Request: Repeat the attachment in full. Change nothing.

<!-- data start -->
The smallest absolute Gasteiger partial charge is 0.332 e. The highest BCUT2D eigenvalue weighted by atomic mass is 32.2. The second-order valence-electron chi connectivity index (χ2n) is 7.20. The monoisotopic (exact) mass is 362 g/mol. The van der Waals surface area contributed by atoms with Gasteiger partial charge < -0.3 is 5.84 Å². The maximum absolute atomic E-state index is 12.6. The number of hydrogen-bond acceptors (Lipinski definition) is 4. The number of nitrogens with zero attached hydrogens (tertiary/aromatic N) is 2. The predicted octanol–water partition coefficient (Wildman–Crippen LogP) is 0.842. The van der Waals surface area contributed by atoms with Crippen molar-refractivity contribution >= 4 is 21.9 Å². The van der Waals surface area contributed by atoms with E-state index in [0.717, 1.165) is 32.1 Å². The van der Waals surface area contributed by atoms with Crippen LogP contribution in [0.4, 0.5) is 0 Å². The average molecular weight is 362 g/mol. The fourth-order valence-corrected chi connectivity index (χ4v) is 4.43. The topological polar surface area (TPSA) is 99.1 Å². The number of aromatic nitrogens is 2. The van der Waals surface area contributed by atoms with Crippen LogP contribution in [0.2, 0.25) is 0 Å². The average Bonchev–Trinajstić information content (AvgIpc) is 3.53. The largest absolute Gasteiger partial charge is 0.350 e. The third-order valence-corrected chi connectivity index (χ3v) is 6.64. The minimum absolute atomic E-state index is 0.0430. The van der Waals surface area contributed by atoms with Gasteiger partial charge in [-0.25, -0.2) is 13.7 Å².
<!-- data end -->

The smallest absolute Gasteiger partial charge is 0.332 e. The highest BCUT2D eigenvalue weighted by atomic mass is 32.2. The second-order valence-electron chi connectivity index (χ2n) is 7.20. The monoisotopic (exact) mass is 362 g/mol. The van der Waals surface area contributed by atoms with Gasteiger partial charge < -0.3 is 5.84 Å². The maximum absolute atomic E-state index is 12.6. The number of hydrogen-bond acceptors (Lipinski definition) is 4. The number of nitrogens with zero attached hydrogens (tertiary/aromatic N) is 2. The predicted octanol–water partition coefficient (Wildman–Crippen LogP) is 0.842. The van der Waals surface area contributed by atoms with Crippen molar-refractivity contribution >= 4 is 21.9 Å². The van der Waals surface area contributed by atoms with E-state index in [0.717, 1.165) is 32.1 Å². The van der Waals surface area contributed by atoms with Crippen LogP contribution in [0.4, 0.5) is 0 Å². The average molecular weight is 362 g/mol. The fourth-order valence-corrected chi connectivity index (χ4v) is 4.43. The topological polar surface area (TPSA) is 99.1 Å². The number of aromatic nitrogens is 2. The van der Waals surface area contributed by atoms with Crippen LogP contribution in [0.2, 0.25) is 0 Å². The average Bonchev–Trinajstić information content (AvgIpc) is 3.53. The largest absolute Gasteiger partial charge is 0.350 e. The third-order valence-corrected chi connectivity index (χ3v) is 6.64. The minimum absolute atomic E-state index is 0.0430. The van der Waals surface area contributed by atoms with Gasteiger partial charge in [-0.25, -0.2) is 13.7 Å².